“Pastor Conrad, what is the next ‘big thing’ you see happening in African missions?”

That was the question I posed to Pastor Conrad Mbewe during our visit in January 2016. His answer?

“We are keeping our eyes on a growing wave of Reformed black pastors in the South African townships.”

Townships are those communities in South Africa where blacks were forced to relocate by the white minority government during apartheid. More than two decades after the end of apartheid, townships still tend to be poorer and less privileged than the cities and towns previously developed by whites. It should be quickly noted that no two townships are the same. Some are urban while others are rural. They experience varying degrees of crime and violence. Some contain upper-class areas with very nice homes, while others host vast unplanned settlements with temporary housing.

One common factor across all townships is the appalling lack of biblical churches. Most townships have three choices regarding ‘churches’ – mainline denominations that are slowly dying, syncretistic cults that package African traditional religion in Christian language, and of course, the rampant prosperity cult that seems to have a tent or structure on almost every corner.

My recent trips to South Africa in April and July were primarily focused on investigating church-planting efforts in the townships, building relationships with these brave black pastors, and exploring how HeartCry could partner with them and strengthen their efforts. I returned from both trips sobered by the challenges, yet excited about the opportunities.

Cape Town

In July, my first stop was with our dear brother Mario in Bellville South, Cape Town. I had the privilege of preaching a Saturday seminar for Pentecostal pastors in Bellville (above right). Mario has been holding these seminars for years and seen fruit in the ministries of these pastors. We looked at atonement accomplished in the cross of Christ, atonement announced in the preaching of the cross, and atonement applied in regeneration. Please pray for continued conformity to biblical truth in these churches.

While staying with Mario, I also met some very special young people that have become increasingly attracted to Reformed Faith Mission (left – Theo praying with youth during weekly meeting). These kids come from heartbreaking circumstances. One seventeen year old boy was nearly beaten to death by his father. Another fourteen year old girl was nearly forced into prostitution by her mother for drug money until the church intervened. Pastors Mario and Quinton, and the members of Reformed Faith Mission, are exerting great effort to pour the gospel into these young, vulnerable lives. Please pray that the gospel would take root in their souls and bear beautiful fruit in transformed lives.

Mario also introduced me to some of the township pastors in their local pastors’ fraternal. These dear brothers have endured much and faithfully labored with limited resources. Please pray with us for wisdom as we put structures in place that would allow us to partner effectively in this needy field.


It was also my joy to return to Bloemfontein and visit HeartCry missionaries Richard Raven and Tsholo Kukuni. It was good to talk through all the progress and challenges that Hope Bible Church has experienced this year. Richard and Tsholo took me on a tour of the townships surrounding Bloemfontein (right). For each of the regions, we discussed the pros and cons of planting a church. Hope Bible has settled on a target community for a future church plant. Please pray as they seek to send a family or establish relationship with a family who can serve as an anchor for evangelistic Bible studies in that community.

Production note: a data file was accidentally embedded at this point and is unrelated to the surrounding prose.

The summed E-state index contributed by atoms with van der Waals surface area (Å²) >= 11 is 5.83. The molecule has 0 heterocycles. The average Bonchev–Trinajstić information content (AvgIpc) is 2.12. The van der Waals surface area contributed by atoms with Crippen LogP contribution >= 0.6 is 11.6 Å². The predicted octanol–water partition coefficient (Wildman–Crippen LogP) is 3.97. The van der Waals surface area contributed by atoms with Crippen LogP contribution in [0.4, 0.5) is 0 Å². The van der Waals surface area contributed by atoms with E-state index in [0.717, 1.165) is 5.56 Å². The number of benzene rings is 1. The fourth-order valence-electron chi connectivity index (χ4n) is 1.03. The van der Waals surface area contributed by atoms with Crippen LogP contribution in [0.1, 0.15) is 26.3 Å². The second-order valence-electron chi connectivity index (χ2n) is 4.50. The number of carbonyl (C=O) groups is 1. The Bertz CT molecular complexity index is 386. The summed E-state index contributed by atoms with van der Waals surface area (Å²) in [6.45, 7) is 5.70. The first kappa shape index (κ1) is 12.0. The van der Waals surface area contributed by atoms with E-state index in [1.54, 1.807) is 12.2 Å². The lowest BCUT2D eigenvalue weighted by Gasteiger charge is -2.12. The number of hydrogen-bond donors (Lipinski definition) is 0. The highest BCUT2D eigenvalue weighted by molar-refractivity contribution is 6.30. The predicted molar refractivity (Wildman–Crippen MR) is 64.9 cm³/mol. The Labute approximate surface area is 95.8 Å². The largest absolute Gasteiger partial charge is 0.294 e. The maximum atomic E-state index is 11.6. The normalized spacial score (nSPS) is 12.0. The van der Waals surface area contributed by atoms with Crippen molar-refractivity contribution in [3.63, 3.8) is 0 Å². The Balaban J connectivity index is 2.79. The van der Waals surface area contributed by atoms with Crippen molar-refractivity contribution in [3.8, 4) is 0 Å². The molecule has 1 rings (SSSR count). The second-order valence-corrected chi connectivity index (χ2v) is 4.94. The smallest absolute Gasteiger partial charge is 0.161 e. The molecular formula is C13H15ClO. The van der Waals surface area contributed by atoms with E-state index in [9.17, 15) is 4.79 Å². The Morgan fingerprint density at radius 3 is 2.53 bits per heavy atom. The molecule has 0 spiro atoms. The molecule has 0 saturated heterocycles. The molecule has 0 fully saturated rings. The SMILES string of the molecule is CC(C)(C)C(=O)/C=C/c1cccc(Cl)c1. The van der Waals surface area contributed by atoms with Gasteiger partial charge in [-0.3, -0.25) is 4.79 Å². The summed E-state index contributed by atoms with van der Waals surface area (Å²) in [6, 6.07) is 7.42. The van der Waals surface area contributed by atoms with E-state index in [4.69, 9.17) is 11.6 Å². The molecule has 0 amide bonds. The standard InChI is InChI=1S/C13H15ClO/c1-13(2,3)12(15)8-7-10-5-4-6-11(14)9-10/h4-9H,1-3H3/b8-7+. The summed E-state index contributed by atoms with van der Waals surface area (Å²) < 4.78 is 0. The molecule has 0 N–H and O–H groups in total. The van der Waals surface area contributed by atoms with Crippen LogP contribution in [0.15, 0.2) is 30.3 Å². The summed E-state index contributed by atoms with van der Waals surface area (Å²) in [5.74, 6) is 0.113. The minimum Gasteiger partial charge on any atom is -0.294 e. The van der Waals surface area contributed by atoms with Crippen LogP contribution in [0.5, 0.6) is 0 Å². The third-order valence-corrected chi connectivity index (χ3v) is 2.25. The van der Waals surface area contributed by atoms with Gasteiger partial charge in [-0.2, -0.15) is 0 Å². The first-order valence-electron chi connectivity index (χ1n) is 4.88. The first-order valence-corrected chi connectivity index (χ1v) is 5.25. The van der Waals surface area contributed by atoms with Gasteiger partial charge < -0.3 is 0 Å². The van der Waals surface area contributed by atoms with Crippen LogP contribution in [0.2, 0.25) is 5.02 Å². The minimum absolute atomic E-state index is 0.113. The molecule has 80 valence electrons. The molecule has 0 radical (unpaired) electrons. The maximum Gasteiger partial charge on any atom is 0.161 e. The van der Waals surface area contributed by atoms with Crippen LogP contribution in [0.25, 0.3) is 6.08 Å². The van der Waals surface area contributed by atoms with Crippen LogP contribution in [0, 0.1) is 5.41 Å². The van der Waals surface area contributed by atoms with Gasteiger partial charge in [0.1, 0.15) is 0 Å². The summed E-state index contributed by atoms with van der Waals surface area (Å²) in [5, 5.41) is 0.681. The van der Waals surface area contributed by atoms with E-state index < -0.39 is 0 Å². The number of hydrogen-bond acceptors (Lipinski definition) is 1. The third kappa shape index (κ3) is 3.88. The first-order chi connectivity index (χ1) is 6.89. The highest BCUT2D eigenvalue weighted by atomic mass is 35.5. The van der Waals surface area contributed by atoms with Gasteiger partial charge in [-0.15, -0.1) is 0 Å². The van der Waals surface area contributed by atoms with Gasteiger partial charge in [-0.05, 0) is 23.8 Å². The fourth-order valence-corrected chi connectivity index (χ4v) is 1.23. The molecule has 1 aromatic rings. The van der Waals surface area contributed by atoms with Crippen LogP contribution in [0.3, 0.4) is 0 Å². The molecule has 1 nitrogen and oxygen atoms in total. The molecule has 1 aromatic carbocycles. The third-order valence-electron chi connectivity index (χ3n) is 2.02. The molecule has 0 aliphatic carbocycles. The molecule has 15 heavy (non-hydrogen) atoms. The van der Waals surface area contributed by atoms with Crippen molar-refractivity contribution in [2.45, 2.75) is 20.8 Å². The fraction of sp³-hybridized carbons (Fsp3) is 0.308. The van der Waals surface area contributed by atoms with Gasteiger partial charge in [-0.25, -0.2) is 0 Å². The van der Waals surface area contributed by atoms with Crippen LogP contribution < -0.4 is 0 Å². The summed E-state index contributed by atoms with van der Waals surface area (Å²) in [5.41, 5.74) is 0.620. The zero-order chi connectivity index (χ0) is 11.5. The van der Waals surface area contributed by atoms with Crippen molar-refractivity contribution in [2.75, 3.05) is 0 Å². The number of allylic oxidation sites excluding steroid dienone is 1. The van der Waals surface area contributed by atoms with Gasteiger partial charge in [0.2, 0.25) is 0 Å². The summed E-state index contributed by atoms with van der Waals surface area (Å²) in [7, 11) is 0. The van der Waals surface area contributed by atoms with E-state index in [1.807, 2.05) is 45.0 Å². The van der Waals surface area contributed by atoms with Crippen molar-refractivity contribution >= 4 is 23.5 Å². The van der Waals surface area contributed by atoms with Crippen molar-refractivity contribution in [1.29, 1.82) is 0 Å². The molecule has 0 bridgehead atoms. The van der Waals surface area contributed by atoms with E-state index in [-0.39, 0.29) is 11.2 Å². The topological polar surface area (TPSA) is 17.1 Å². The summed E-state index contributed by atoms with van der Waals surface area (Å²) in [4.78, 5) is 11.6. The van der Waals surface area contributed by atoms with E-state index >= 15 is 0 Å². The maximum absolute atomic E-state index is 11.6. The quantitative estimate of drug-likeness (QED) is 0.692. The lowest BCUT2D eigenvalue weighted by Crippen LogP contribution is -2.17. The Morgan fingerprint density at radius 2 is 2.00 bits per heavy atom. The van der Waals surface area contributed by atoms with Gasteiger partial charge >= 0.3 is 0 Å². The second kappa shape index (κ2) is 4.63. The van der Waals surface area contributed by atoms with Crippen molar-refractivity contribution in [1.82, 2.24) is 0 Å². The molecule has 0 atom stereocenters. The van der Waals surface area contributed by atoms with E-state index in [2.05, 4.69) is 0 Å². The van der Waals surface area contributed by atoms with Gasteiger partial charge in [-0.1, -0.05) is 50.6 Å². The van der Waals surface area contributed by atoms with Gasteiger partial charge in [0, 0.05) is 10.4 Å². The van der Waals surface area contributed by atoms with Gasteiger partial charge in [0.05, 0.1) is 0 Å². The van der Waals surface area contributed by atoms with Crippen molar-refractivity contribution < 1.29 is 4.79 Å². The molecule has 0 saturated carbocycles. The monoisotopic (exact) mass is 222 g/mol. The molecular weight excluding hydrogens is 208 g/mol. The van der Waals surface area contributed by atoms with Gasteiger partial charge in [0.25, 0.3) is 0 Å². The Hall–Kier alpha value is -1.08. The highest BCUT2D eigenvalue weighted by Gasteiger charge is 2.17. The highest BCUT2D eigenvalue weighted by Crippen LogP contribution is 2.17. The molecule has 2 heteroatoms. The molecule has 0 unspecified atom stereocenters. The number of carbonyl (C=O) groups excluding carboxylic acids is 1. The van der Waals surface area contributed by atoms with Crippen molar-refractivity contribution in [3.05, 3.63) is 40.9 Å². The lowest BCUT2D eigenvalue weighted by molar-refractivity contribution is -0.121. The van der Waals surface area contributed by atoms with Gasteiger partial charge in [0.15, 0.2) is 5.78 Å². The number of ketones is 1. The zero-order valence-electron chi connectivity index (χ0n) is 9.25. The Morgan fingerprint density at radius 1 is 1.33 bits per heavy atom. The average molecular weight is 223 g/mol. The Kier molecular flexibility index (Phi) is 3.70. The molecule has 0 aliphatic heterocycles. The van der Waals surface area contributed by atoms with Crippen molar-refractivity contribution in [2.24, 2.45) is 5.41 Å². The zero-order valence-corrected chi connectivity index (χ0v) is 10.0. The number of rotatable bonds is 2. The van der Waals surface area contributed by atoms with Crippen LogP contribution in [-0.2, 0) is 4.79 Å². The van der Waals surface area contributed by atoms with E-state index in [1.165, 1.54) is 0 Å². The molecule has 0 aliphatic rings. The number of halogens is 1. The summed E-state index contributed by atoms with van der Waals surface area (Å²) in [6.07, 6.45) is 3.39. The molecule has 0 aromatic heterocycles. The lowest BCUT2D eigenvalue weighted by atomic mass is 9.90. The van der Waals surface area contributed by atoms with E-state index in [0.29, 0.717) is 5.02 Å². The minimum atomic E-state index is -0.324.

Finally, I returned to visit Chris Mnguni in Daveyton township, Johannesburg. I first met Chris in April, when I got off the plane and went straight to a street-preaching meeting they were holding (left). Chris is remarkably intentional in evangelism, with daily preaching points in local medical clinics and schools, yet he grieves to see so few conversions. It was exciting to see a plot of land that Chris’s church is purchasing with the help of an established suburban church. This plot is perfectly located across from a new shopping center and will provide them much greater visibility in the community.

During that visit, I also had opportunity to meet with several township pastors in the Johannesburg area and spend a day with our newest South African missionary, Bheki Bembe (below right – Bheki and Chris). So many of the township pastors share a story similar to Bheki’s. They were ‘successful’ Charismatic prosperity preachers with growing ‘churches.’ When they attended Bible college or seminary, they were suddenly introduced to sound biblical doctrine. As their doctrinal convictions strengthened, they tried to apply that truth in their ‘churches,’ but were eventually evicted by the ‘mother church.’ These faithful men then started over with nothing and labored to establish biblical churches in their townships. The setbacks have been many and the struggle has been long. Yet our Lord is building His church in these long-neglected communities. Please pray for these pastors and for strong biblical churches to spread throughout the townships of South Africa.


More By S.R.

Before his current role at HeartCry, S.R. served several years in pastoral ministry, and a few years in Zambia, Africa as a missionary.  He is also a veteran of the Marine Corps. S.R. and his wife have been blessed with 3 children and 4 grandchildren. They live near Christiansburg, VA in the beautiful Blue Ridge mountains, where he enjoys deer hunting and fly-fishing for trout.

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